1. Christine says:

    I find myself having little to say on facebook these days. Most people want to keep it “lite,” and I’ve never been very good at that. My ironic quips are always a beat behind. I don’t post news about my children, because they’re young adults and their lives are their own. I don’t say much about my own life, because I’m fairly private as far as intimate details go.

    Weaning myself from a daily facebook habit is a challenge. The first step is to delete the app from my phone. The next step is to commit to a weekly (if not daily) blogging challenge. I have WordPress on my phone, so I expect to post there. I might not always reciprocate comments on a daily basis, but at least I’ll be generating some thoughts worth repeating, I hope.

    Good luck to you with this goal. I support you! And I’ll be seeing you here.

  2. robinkemp says:

    Blogging is more flexible than FB, allowing one to develop a passing thought into an actual idea. I’ve ben withdrawing slowly as 1/1/11 approaches. Reading books on my Kindle beats knee-jerk responses to whatever flits across the wire or TV. I also find myself wanting to discuss what I read with others, an activity far better suited to the blog. I’ve always preferred the essay/article as nonfiction medium and blogging fills that void for now. Looking forward to a productive correspondence with you and others!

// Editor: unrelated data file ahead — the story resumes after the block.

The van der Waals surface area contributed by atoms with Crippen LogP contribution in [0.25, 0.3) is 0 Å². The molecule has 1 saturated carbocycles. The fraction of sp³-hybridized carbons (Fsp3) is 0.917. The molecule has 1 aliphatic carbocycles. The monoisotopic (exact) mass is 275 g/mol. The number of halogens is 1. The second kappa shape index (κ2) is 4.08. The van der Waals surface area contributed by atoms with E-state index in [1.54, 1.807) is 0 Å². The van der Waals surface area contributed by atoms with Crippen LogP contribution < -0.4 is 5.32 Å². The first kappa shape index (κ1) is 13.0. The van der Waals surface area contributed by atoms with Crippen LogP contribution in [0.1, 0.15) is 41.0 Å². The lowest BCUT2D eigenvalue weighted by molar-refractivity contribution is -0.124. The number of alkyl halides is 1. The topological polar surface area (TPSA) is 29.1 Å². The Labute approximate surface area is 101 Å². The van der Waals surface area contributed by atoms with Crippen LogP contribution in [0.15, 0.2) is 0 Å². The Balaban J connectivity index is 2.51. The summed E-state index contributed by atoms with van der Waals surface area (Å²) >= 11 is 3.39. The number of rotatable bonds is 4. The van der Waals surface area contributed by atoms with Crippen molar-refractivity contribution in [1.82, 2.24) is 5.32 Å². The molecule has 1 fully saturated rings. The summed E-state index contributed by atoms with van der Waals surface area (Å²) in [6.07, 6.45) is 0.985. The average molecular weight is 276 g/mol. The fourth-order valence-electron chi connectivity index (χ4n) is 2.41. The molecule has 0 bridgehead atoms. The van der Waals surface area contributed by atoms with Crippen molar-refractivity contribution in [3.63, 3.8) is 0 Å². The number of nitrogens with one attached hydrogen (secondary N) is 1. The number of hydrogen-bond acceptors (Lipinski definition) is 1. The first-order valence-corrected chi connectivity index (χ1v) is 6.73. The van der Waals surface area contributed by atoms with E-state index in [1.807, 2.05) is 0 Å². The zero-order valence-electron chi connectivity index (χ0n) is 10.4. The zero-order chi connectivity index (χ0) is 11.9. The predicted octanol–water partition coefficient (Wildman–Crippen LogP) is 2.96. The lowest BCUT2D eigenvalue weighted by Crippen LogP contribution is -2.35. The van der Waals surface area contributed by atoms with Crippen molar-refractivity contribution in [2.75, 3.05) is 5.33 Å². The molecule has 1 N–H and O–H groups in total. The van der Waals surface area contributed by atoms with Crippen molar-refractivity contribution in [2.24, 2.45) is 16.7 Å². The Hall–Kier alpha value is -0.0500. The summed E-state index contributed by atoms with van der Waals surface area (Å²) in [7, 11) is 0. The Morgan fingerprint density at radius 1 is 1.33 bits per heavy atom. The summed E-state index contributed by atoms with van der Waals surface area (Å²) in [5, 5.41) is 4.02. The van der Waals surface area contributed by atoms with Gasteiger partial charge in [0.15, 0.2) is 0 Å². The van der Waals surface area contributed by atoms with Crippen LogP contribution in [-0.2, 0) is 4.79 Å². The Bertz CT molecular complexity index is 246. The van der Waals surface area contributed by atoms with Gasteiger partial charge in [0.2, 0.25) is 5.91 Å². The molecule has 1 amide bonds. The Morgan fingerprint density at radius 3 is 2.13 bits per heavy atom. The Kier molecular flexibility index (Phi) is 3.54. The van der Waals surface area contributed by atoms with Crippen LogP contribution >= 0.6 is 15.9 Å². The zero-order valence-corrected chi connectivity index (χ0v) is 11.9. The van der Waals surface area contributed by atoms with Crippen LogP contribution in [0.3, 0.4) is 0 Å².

3. R. J. Ampoloquio says:

    I just deactivated my Facebook account earlier. I’ve always had a love-hate relationship with Facebook. My biggest fear was losing connection with my “friends” and real friends. But after giving it another shot 2 months ago, without posting too much on my end, I decided tat it wasn’t really that useful. I rarely get chatted up by my real friends online because they’re too busy with their respective jobs. And for the rest who are online, they’re too busy updating their statuses and all.

    So I made my decision to be out of the service because it wasn’t really productive. I’m also trying to not have this compulsive status posting syndrome. I’ve tried unplugging, too, but I’m a sucker for following news from my favorite blog sites, hence I’m still on Twitter.

    Maybe I’ll take this one social networking site at a time. And I’m going to start with Facebook. Thanks for this by the way, I’m planning to do the same, but in a project sort of way. I found your post when I googled “A Year Without Facebook.”